*London. Fashionable capital of Great Britain in which the play is set during the seventeenth century. The characters move easily through this world of fine society, a world of playhouses, parks, and drawing rooms. Original audiences of upper-class gentlemen and ladies, many of whom would be from the court, would be familiar with the common places of London that are mentioned in the play. They would be familiar with the fashionable shops on the Exchange, mentioned in act 1, as well as the Inns of Court, where the lawyers practice, mentioned in act 3. The vision of London in the play excludes most of the real London of the day, which would in reality be dominated by the merchant middle class and large areas of poverty-stricken dwellings and shops.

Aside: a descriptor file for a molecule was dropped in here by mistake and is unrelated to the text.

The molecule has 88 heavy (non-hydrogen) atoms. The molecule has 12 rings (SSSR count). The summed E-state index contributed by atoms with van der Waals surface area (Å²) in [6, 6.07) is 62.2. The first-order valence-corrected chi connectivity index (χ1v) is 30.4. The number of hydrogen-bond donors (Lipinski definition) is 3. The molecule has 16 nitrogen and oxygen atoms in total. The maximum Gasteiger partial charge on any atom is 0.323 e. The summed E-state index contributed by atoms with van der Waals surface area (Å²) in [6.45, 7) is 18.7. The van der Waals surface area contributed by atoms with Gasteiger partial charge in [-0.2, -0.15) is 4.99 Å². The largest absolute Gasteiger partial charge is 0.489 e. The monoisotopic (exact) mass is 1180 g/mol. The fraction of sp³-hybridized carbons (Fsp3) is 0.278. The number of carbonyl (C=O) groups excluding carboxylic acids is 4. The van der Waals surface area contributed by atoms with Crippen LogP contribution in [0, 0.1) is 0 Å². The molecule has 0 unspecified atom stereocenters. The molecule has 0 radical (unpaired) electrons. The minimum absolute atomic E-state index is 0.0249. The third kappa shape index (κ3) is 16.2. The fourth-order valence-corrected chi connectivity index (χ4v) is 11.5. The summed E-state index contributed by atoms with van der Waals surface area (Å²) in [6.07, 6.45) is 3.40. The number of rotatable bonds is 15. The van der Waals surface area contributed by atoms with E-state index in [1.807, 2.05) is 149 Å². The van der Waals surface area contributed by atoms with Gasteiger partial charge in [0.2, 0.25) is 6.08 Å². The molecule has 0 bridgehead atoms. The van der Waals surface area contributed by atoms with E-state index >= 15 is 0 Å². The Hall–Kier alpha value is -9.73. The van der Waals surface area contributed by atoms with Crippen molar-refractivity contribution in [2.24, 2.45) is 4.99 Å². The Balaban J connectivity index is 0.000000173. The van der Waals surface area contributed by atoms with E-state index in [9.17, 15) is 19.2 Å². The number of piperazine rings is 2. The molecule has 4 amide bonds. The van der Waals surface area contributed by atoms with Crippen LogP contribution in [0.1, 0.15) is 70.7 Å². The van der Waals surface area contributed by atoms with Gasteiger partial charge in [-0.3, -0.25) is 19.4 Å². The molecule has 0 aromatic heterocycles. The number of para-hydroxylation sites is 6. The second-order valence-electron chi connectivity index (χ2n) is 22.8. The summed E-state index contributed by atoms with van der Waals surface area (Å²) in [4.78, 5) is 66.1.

English countryside. Contrasting with fashionable London in the play is the world of the “country,” essentially anywhere outside London. The city represents all that is fashionable and modern; the country represents the unsophisticated and out-of-date lives of such characters as Lady Woodvill and Old Bellair. Harriet, accompanying her mother to town, sees her only hope for a satisfactory life in making a marriage that will assure her a residence in London. Dorimant, in act 5, vows to move to the country if that is what it would take to marry Harriet. This vow shows the sincerity of his intentions toward her.
*St. James Park
*St. James Park. Much of the play occurs out of doors in the fashionable Mall area of St. James Park. The Mall was a long tract in St. James formerly used for playing pall-mall. By the time of this play it was known as a fashionable park used for walking, for meeting lovers, and for displaying the latest fashions. In this play the Mall is contrasted with Hyde Park, another, much more fashionable area of leisure.